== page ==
Quickie: PXE 0xC0000001 Error in SCCM

When you’re imaging/PXE-booting in SCCM, I think the “0xC0000001” error is one of the strangest errors to troubleshoot, because the source of the error is related to some problem/conflict between TFTP and the network adapter of the machine you’re imaging — but then sometimes it has to do with the network adapter of your distribution point.

Windows Boot Manager Error 0xC0000001

I have encountered multiple solutions to this problem, and here are some of them from other blogs:

There are others.

However for me, I had the following scenario, and my solution turned out to be quite simple.

Context:

  • Trying to image Pentium-based, 4 GB HP ProBook x360 11 G1 EE laptops
  • From a VMWare DP, the machines receive the boot image just fine.
  • From a Hyper-V DP, ‘0xC0000001’ error occurs on these laptops.
    • For the sake of curiosity, I did the three items above (change reg key, changed network adapter properties, and even reinstalled WDS). None of these worked.
    • I reverted all those settings and put the DP back in a ‘vanilla’ state

I found this behavior to be really odd. Why would it download the boot image on one just fine, but not on the other? Perhaps the boot image needs network adapter?

Well, it turns out the solution for this model laptop was to add the network adapter driver* to the boot image. We generally don’t add network drivers to boot images unless necessary, which in this case it turned out it was.

And that was that. If you don’t know how to add drivers to the boot image, I’m not going to reinvent the wheel, but I will direct you to this website that has a decent how-to.

Happy SCCM-ing!

(Edit 20180710 – clarified the use of a driver)

(Edit 20190702 – Added Windows Updates as a potential cause).

Quick Thoughts: KVM Host Validation FUSE Failure – virt-host-validate

Here’s a quickie fix.

Was doing a fresh KVM install on CentOS 7, and tried to validate the install with running “virt-host-validate”, but I was getting one item failing and couldn’t find a fix. The error:

LXC: Checking if device /sys/fs/fuse/connections exists : FAIL (Load the ‘fuse’ module to enable /proc/ overrides)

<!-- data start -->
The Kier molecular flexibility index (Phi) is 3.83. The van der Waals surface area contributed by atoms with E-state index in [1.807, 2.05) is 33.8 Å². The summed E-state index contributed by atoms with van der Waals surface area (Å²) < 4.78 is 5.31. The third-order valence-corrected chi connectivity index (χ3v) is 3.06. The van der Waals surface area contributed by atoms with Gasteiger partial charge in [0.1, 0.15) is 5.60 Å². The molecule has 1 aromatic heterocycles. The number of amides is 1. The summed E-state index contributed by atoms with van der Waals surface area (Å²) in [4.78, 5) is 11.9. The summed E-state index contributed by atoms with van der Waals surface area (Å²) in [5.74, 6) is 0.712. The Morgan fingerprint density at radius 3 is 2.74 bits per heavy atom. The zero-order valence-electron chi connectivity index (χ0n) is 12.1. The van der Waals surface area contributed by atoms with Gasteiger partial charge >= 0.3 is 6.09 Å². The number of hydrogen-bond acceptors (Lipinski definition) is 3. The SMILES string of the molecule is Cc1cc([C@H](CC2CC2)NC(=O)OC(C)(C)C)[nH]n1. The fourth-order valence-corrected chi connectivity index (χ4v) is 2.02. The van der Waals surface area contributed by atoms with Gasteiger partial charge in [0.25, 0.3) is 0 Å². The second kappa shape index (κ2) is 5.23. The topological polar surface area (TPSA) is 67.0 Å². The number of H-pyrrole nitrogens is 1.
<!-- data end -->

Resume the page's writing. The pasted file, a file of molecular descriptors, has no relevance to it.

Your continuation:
LXC: Checking if device /sys/fs/fuse/connections exists : FAIL (Load the 'fuse' module to enable /proc/ overrides)

The fix: just reinstall FUSE:

Problem solved: LXC: Checking if device /sys/fs/fuse/connections exists : PASS

SCCM: Using 7-Zip to Deploy Large Packages/Applications

One PITA problem to deal in SCCM with when deploying large application installs like AutoDesk Inventor or Adobe Creative Cloud is the sheer size of the install, which can be 10-20 GBs in size. Well after a fellow Twitterer asked about zipping packages and so forth for deploying large packages and applications in SCCM, I responded with something I do at my organization, and thought I’d share the info. This probably isn’t really anything new, but it’s what I’ve done to solve the problem.

Gizmo from Gremlins
I couldn’t think of an image for this post, so you get Gizmo.

Deploying large packages over the network can take awhile; one solution to this is to compress the contents into a package/application, deploy the compressed contents with the 7-zip executable (and dll), then use the 7-zip .exe to uncompress the contents on the remote device. After the install is complete, just remove the uncompressed contents, and Bob’s your uncle.

This requires the 7z.exe and 7z.dll files, and of course the compressed package in whatever format you want (I prefer .7z).

Below is a batch file I use to perform this task, and I’m using AutoDesk Inventor 2017 as an example. I also have a Github page that has the complete install and uninstall for AutoDesk Inventor.

Powershell: Creating and Using Nested Hash Tables

I was working on a new provisioning script for my work for creating new users, creating their home drives, and blah blah blah (that’s the technical term). During this while adding error detection and resolution, in dawned on me that one of the things I would like to do is get an email that contained the users that had issues or failed, and also I would like the email to contain each error for each user — but how was I going to do it?

Batman pensively rubbing his chin

Wait — I got it! Hash tables! Arrays! Something to that effect!

So I began my journey into figuring out how I was going to accomplish this.

The first place to start is the PowerShell help file (aka, “help about_hash_tables -full”). That certainly got me going with figuring out the details about it, but I also needed to read up the help files on arrays, because I began to slowly figure out that you can’t really — or at least it appears this way to me — nest hash tables within hash tables (I welcome being wrong about this). However, arrays can be nested within arrays. So to the help file on arrays I went (“help about_arrays -full”).

Again, not quite enough info for me, so the following articles REALLY helped enlighten me:

However, what I wasn’t really understanding was how to nest the arrays and hash tables two or more orders below. Maybe I just didn’t read the material well, or maybe I just had to get to work doing it.

So after some time and further reading, I figured it out. The gist of it is that you initialize an array, then in your loop initialize another array for a loop, then create a hash table that has the properties and values of the properties, create a PS object that has their properties defined as the hash table, then do the same process for the parent loop, and voila!

Ok, it’s not so voila, and that was a mouthful, so below is script I put together to explain it, with comments!

I don’t profess to be the expert on this, but it’s PowerShell, so there’s many paths to same destination — at least that’s what Don Jones says. :-p

Cheers!